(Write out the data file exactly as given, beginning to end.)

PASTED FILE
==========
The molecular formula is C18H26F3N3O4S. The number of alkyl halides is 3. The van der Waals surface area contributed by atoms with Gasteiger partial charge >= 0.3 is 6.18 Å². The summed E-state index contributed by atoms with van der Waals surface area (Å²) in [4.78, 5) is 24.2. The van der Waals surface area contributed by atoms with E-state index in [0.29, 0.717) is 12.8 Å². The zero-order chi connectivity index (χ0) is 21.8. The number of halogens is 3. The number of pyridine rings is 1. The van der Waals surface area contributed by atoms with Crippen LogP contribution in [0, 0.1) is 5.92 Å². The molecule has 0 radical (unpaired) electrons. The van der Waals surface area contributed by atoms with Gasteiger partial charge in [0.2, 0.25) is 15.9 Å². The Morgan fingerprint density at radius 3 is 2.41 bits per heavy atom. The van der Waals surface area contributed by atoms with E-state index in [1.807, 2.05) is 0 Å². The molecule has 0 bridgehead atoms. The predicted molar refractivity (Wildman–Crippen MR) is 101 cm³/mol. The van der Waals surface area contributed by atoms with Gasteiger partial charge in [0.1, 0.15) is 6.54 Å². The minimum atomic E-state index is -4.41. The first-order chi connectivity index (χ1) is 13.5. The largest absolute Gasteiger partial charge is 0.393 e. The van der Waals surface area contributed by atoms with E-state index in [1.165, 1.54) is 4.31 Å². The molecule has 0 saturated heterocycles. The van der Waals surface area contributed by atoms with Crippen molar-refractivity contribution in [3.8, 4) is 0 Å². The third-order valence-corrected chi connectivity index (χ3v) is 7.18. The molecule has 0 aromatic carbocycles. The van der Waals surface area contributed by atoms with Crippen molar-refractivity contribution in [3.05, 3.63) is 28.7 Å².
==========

The molecular formula is C18H26F3N3O4S. The number of alkyl halides is 3. The van der Waals surface area contributed by atoms with Gasteiger partial charge >= 0.3 is 6.18 Å². The summed E-state index contributed by atoms with van der Waals surface area (Å²) in [4.78, 5) is 24.2. The van der Waals surface area contributed by atoms with E-state index in [0.29, 0.717) is 12.8 Å². The zero-order chi connectivity index (χ0) is 21.8. The number of halogens is 3. The number of pyridine rings is 1. The van der Waals surface area contributed by atoms with Crippen LogP contribution in [0, 0.1) is 5.92 Å². The molecule has 0 radical (unpaired) electrons. The van der Waals surface area contributed by atoms with Gasteiger partial charge in [0.2, 0.25) is 15.9 Å². The Morgan fingerprint density at radius 3 is 2.41 bits per heavy atom. The van der Waals surface area contributed by atoms with E-state index in [1.807, 2.05) is 0 Å². The molecule has 0 bridgehead atoms. The predicted molar refractivity (Wildman–Crippen MR) is 101 cm³/mol. The van der Waals surface area contributed by atoms with Gasteiger partial charge in [0.1, 0.15) is 6.54 Å². The minimum atomic E-state index is -4.41. The first-order chi connectivity index (χ1) is 13.5. The largest absolute Gasteiger partial charge is 0.393 e. The van der Waals surface area contributed by atoms with E-state index in [1.165, 1.54) is 4.31 Å². The molecule has 0 saturated heterocycles. The van der Waals surface area contributed by atoms with Crippen molar-refractivity contribution in [3.8, 4) is 0 Å². The third-order valence-corrected chi connectivity index (χ3v) is 7.18. The molecule has 0 aromatic carbocycles. The van der Waals surface area contributed by atoms with Crippen molar-refractivity contribution in [3.05, 3.63) is 28.7 Å².